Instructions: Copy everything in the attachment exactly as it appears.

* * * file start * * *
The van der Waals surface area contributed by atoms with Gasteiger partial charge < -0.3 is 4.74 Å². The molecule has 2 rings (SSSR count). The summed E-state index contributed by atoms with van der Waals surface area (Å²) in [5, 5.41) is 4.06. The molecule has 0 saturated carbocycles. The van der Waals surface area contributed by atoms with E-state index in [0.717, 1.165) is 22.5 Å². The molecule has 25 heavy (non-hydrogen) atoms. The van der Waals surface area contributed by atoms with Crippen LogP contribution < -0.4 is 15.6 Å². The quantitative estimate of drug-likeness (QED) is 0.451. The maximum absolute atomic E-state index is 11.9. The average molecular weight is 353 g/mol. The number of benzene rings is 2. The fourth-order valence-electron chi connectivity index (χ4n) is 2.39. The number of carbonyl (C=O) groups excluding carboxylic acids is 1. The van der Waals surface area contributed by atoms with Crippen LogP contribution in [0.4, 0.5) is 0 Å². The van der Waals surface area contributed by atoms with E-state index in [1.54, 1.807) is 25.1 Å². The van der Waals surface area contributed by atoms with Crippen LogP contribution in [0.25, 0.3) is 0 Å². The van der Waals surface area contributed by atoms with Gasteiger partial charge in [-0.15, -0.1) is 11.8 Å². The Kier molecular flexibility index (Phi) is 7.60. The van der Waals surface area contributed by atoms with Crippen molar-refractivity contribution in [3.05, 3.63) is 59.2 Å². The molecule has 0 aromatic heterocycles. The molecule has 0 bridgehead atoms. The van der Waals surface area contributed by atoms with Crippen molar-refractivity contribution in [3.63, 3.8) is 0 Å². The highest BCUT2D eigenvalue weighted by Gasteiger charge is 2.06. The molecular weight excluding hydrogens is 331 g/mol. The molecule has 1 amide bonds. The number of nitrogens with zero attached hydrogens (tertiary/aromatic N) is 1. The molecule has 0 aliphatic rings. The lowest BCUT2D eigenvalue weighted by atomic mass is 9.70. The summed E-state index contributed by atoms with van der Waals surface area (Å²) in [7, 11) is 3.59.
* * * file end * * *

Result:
The van der Waals surface area contributed by atoms with Gasteiger partial charge < -0.3 is 4.74 Å². The molecule has 2 rings (SSSR count). The summed E-state index contributed by atoms with van der Waals surface area (Å²) in [5, 5.41) is 4.06. The molecule has 0 saturated carbocycles. The van der Waals surface area contributed by atoms with E-state index in [0.717, 1.165) is 22.5 Å². The molecule has 25 heavy (non-hydrogen) atoms. The van der Waals surface area contributed by atoms with Crippen LogP contribution < -0.4 is 15.6 Å². The quantitative estimate of drug-likeness (QED) is 0.451. The maximum absolute atomic E-state index is 11.9. The average molecular weight is 353 g/mol. The number of benzene rings is 2. The fourth-order valence-electron chi connectivity index (χ4n) is 2.39. The number of carbonyl (C=O) groups excluding carboxylic acids is 1. The van der Waals surface area contributed by atoms with Crippen LogP contribution in [0.4, 0.5) is 0 Å². The van der Waals surface area contributed by atoms with E-state index in [1.54, 1.807) is 25.1 Å². The van der Waals surface area contributed by atoms with Crippen LogP contribution in [0.25, 0.3) is 0 Å². The van der Waals surface area contributed by atoms with Gasteiger partial charge in [-0.15, -0.1) is 11.8 Å². The Kier molecular flexibility index (Phi) is 7.60. The van der Waals surface area contributed by atoms with Crippen molar-refractivity contribution in [3.05, 3.63) is 59.2 Å². The molecule has 0 aromatic heterocycles. The molecule has 0 bridgehead atoms. The van der Waals surface area contributed by atoms with Crippen molar-refractivity contribution in [3.63, 3.8) is 0 Å². The highest BCUT2D eigenvalue weighted by Gasteiger charge is 2.06. The molecular weight excluding hydrogens is 331 g/mol. The molecule has 1 amide bonds. The number of nitrogens with zero attached hydrogens (tertiary/aromatic N) is 1. The molecule has 0 aliphatic rings. The lowest BCUT2D eigenvalue weighted by atomic mass is 9.70. The summed E-state index contributed by atoms with van der Waals surface area (Å²) in [7, 11) is 3.59.